12 Deciding how many indicators to focus on  Single aspect eg renal dialysis versus whole pathway eg obesity, uncontrolled high blood pressure, kidney disease, QOL, deaths  Tension – too few may leave gaps and distort priorities, too many may overwhelm the organisation  Potential solution - hierarchies, with ability to drill down to detail, as necessary  Potential solution – menu, with ability to select those to be displayed in the dashboard RISK DISEASE / ILL HEALTH ADVERSE EVENTS QUALITY OF LIFE PREMATURE DEATH AVOIDING RISK REDUCING RISK TIMELY INTERVENTION LATE INTERVENTION Clinical Quality Potential activities

13 Indicators: NICE Quality Standards Information 5: Education and self-management

14 NHS Outcomes Framework

15 CCG Outcomes Indicator Set

16 Establishing Limits and Thresholds In any absence of evidence-based standards, it is important to establish a basis for judging quality and improvement The ‘National Average’ is not always the best marker as it combines good and poor quality It may be possible to arrive at some notion of ‘optimum’ based on best levels achieved elsewhere, for example cancer survival or emergency admissions in some parts of the country / other countries Dependent on clarity around purpose of indicator and audience e.g. clinician, patient, policy maker, manager, public etc.

17 Indicator Assurance Process Hosted on behalf of the whole system Indicator Assurance Service Standard indicator assurance templates Methodology Review Group Independent Peer Review Indicator Assurance Process Indicator Governance Board National Library of Assured Indicators –Repository

18 Indicator Assurance Process

19 Indicator Assurance Considerations Purpose of indicator Rationale, evidence based standard What is measured – numerator, denominator, construction, source of data, completeness of counts, quality of data How data are aggregated - type of analysis (direct/indirect standardisation), risk adjustment e.g. for age, gender, method of admission, diagnosis, procedure, co-morbidity etc. to compare ‘like’ with ‘like’ Scientific validity – face, content, construct, criterion, predictive; validity for public, clinicians, performance Interpretation – identifying outliers, explaining observations Use – timeliness, gaming, costs, access, credibility, feasibility, usefulness Investigation and action – play of chance, artefacts (e.g. data quality), quality of care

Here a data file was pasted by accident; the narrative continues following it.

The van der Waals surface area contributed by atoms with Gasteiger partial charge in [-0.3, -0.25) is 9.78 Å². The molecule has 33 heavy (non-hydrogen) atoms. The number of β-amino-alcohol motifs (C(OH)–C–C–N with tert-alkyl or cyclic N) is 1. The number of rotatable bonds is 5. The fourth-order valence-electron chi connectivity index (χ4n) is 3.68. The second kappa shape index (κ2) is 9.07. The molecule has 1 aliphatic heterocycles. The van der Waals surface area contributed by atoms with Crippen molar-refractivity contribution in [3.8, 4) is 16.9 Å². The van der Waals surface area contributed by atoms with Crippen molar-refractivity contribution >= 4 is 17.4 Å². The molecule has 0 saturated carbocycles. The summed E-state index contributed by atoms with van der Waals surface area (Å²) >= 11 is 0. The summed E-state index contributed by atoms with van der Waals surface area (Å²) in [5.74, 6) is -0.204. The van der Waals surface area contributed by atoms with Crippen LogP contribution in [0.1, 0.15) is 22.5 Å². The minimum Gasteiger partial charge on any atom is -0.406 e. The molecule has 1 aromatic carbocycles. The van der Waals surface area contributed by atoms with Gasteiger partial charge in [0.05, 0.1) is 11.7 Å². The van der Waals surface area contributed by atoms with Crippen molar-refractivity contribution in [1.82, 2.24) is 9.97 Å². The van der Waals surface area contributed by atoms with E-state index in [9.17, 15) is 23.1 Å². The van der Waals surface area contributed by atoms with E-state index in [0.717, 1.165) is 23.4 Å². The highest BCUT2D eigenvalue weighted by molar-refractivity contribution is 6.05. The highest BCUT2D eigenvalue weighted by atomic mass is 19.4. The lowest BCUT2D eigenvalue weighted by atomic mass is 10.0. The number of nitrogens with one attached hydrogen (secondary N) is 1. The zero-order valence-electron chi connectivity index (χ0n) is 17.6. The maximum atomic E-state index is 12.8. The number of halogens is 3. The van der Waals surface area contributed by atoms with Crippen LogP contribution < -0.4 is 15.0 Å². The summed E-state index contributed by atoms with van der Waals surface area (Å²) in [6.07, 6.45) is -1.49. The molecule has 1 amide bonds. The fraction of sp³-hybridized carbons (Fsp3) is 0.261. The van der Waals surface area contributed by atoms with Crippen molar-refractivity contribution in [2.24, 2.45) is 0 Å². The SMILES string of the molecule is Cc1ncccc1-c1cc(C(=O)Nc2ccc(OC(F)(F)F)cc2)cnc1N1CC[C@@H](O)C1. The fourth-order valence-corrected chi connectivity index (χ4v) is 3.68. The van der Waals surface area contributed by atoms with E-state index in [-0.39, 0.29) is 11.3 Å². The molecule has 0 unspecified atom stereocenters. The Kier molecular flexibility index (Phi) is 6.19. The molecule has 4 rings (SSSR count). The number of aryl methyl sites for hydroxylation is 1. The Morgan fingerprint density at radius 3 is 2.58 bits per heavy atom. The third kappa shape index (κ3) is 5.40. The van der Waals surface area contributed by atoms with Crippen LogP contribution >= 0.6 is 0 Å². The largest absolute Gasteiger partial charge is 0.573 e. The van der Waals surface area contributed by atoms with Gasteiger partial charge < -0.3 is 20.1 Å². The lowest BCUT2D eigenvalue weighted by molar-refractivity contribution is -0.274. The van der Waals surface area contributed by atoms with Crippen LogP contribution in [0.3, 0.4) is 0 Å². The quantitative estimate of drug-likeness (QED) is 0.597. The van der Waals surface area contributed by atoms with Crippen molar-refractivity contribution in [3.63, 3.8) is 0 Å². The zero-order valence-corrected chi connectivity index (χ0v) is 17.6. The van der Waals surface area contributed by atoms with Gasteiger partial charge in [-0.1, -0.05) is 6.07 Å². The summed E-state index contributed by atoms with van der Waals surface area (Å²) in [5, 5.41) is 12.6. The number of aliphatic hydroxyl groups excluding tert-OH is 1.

20 Indicator Development and Assurance Skills and expertise from HSCIC and the wider system –Methodologists –Epidemiologists –Statisticians –Subject Matter Experts –Informatics Specialists –Measurement Specialists –Clinicians and Patients

21 Dashboards “All that glitters is not gold” Shakespeare – Merchant of Venice “Simplify, simplify, simplify!” Henry David Thoreau “Maximise the data – ink ratio” Edward R Tufte – The Visual Display of Quantitative Information “Unless you know what you’re doing you’ll end up with a cluttered mess” Stephen Few – Information Dashboard Design: The Effective Visual Communication of Data

22 Dashboards: 13 Common Mistakes Exceeding a single screen Supplying inadequate context Displaying excessive detail or precision Choosing deficient measures Choosing inappropriate visualisation Introducing meaningless variety Using poor design Encoding quantitative data inaccurately Arranging the data poorly Highlighting important data ineffectively Cluttering with useless decoration Misusing colour Unattractive display

23 Clinical Quality Dashboards: Maternity

24 Accident and Emergency Dashboard

25 In Conclusion There are a lot of indicators out there Ultimate choice depends on whether they meet criteria for good indicators National indicators for NHSOF and CCGOIS – assured and tested Local indicator development based on local priorities Consider triggers and alerts Uses for Board reporting and assurance Dashboards can be used to support delivery of safe and effective care – but only if they are well designed Integrating local data flows – instantaneous reporting